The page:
The Right to Privacy

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The Right to Privacy

The Right to Privacy by Ellen Alderman and Caroline Kennedy involves many different issues, from drug tests and school searches to workplace and technology issues. To make their points Alderman and Kennedy have chosen interesting sometimes maddening cases involving everything from illegal strip searches by the Chicago police to questionable workplace psychological testing. People have different reactions to these issues and Kennedy and Alderman just don't have the solution that is right for everybody. Their goal is to make people more aware of the problem, of the value of privacy and of what we risk losing. In addition, the more people that know about their rights, the better informed they are, then the more likely they are to participate in the process and in the public debate. They hope to get people thinking about these issues, especially in the area of computers and information technology, where we are at a crossroads. It's important for them to see what they have done about privacy issues in the past and decide whether that has been satisfactory or whether they want to do more.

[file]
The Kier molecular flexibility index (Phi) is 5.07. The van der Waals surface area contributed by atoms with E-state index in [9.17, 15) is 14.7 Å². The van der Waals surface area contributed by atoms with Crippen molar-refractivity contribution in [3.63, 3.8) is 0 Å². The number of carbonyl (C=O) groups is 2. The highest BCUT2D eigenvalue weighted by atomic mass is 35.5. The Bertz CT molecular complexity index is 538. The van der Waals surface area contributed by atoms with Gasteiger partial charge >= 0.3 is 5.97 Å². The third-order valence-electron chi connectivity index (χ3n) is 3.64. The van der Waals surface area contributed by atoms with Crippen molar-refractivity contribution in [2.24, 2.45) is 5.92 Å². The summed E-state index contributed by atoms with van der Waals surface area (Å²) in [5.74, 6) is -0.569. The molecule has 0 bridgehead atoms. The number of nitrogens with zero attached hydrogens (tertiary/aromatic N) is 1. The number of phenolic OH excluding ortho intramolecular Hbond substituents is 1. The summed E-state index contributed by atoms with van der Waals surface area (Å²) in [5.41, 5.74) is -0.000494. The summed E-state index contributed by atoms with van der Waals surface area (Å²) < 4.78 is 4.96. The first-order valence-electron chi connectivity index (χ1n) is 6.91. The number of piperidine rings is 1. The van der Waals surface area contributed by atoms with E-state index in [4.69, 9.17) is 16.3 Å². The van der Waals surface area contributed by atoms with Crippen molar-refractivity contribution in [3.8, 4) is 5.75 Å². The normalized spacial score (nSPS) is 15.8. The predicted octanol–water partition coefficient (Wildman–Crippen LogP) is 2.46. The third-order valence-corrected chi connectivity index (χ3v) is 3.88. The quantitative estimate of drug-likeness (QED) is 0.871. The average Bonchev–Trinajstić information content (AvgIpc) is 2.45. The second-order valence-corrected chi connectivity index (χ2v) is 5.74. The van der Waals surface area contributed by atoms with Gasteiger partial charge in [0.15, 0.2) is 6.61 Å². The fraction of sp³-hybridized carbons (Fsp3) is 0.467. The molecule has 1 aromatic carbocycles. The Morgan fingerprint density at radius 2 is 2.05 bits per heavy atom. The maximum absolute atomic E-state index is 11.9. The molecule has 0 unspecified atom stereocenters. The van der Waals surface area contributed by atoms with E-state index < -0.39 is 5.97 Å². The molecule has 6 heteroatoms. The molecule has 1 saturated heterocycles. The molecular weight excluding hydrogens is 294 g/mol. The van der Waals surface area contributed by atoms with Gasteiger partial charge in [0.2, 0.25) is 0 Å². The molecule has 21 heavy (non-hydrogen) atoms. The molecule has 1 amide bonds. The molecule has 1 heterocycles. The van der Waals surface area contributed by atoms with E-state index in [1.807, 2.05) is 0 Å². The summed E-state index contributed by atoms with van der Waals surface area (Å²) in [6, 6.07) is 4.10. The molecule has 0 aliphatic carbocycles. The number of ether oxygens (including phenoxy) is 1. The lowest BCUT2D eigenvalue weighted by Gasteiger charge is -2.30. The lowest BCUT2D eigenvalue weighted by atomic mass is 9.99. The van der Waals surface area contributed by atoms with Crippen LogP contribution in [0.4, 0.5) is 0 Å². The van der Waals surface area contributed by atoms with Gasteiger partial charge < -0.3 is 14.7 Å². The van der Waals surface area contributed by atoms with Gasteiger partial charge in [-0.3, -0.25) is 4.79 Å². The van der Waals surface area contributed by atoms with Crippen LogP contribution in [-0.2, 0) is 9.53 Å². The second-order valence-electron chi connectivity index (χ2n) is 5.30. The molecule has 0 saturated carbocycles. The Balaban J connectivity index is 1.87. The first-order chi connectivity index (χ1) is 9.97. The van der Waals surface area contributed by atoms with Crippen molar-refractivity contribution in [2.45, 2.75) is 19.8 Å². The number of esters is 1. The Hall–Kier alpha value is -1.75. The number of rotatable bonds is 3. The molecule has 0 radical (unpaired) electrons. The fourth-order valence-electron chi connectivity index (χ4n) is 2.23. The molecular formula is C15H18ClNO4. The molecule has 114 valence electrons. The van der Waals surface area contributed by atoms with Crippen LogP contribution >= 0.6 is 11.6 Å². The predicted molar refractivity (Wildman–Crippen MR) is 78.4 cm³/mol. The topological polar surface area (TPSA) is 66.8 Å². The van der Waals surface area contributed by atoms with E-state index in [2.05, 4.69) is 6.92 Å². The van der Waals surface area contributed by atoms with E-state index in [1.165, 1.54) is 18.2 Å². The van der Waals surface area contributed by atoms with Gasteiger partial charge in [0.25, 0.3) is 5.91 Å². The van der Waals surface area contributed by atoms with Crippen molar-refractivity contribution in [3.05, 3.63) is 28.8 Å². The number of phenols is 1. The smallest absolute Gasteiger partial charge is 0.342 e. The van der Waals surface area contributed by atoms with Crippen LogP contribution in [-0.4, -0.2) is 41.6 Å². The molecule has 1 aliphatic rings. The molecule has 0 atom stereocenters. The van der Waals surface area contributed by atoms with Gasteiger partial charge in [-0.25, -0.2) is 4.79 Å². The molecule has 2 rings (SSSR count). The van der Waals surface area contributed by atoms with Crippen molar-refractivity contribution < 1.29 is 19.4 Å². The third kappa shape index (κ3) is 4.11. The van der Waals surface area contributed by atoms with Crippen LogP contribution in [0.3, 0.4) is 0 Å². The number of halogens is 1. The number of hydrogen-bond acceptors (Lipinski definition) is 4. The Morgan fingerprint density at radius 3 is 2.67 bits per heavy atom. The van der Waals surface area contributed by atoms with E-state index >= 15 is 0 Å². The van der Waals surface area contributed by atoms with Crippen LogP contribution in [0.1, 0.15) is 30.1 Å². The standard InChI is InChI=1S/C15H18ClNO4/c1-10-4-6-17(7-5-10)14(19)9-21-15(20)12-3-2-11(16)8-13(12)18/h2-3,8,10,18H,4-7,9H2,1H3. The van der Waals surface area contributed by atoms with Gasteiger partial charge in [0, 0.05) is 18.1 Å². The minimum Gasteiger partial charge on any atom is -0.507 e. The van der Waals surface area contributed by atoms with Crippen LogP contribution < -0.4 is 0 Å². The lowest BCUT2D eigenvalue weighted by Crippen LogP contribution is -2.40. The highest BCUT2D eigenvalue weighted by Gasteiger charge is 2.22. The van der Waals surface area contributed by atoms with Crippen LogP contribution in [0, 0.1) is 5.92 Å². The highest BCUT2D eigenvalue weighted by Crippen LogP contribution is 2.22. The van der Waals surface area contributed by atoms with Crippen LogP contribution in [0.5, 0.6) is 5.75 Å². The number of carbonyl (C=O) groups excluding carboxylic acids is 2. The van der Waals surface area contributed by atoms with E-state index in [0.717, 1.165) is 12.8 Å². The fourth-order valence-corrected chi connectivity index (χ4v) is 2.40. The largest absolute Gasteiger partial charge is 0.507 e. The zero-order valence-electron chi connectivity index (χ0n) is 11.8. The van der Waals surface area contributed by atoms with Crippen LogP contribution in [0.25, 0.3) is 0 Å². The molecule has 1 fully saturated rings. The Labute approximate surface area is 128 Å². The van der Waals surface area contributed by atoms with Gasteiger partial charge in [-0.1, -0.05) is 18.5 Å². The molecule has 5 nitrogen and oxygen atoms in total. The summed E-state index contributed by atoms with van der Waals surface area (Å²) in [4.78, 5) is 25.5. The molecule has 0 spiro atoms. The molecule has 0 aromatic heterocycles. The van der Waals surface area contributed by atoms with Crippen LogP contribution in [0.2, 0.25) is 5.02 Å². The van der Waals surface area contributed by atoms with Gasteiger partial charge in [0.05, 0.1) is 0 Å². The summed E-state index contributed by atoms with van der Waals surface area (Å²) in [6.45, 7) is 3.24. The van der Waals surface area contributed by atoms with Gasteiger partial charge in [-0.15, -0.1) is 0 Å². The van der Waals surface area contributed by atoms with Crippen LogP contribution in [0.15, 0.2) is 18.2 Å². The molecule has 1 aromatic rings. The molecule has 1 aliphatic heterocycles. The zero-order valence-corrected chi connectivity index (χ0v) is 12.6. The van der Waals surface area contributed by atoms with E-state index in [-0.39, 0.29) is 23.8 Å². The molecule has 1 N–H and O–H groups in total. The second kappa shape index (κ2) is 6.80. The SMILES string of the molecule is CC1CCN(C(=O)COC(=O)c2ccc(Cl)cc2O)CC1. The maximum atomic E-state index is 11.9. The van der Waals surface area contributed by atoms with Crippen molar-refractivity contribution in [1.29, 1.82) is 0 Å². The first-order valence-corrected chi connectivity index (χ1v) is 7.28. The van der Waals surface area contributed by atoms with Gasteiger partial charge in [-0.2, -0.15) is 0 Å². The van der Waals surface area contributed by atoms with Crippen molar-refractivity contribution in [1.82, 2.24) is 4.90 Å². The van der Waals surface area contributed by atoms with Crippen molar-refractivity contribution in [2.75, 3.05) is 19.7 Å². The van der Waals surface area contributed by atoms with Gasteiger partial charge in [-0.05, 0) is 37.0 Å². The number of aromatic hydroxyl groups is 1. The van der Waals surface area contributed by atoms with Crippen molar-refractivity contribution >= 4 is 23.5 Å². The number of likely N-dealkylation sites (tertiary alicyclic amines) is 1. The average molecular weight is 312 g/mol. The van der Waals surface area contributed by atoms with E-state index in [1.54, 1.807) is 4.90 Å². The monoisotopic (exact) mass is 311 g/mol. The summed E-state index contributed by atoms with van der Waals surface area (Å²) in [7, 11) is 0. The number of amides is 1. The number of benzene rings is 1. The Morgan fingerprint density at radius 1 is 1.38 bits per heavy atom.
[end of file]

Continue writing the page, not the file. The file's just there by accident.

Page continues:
The word “privacy” does not appear in the United States Constitution. The most explicit section of the Constitution involving privacy is the Fourth Amendment, which prohibits unreasonable search and seizure and has been interpreted by the Supreme Court to protect privacy. Alderman and Kennedy have taken the time to assemble an impressive collection of cases that touches on all aspects of privacy law. The authors cover cases according to the parties involved in the dispute and note which torts are involved on a case by case basis. Sections include privacy versus law enforcement, voyeurs, the press, in the workplace, of personal information, and in personal choice issues, for example abortion. Some of these cases are Davis v. Davis and Cooper v. Anderson.

Cooper v. Anderson is about a sex tape. Debbie Anderson and Jeff Cooper were teenagers. Debbie...
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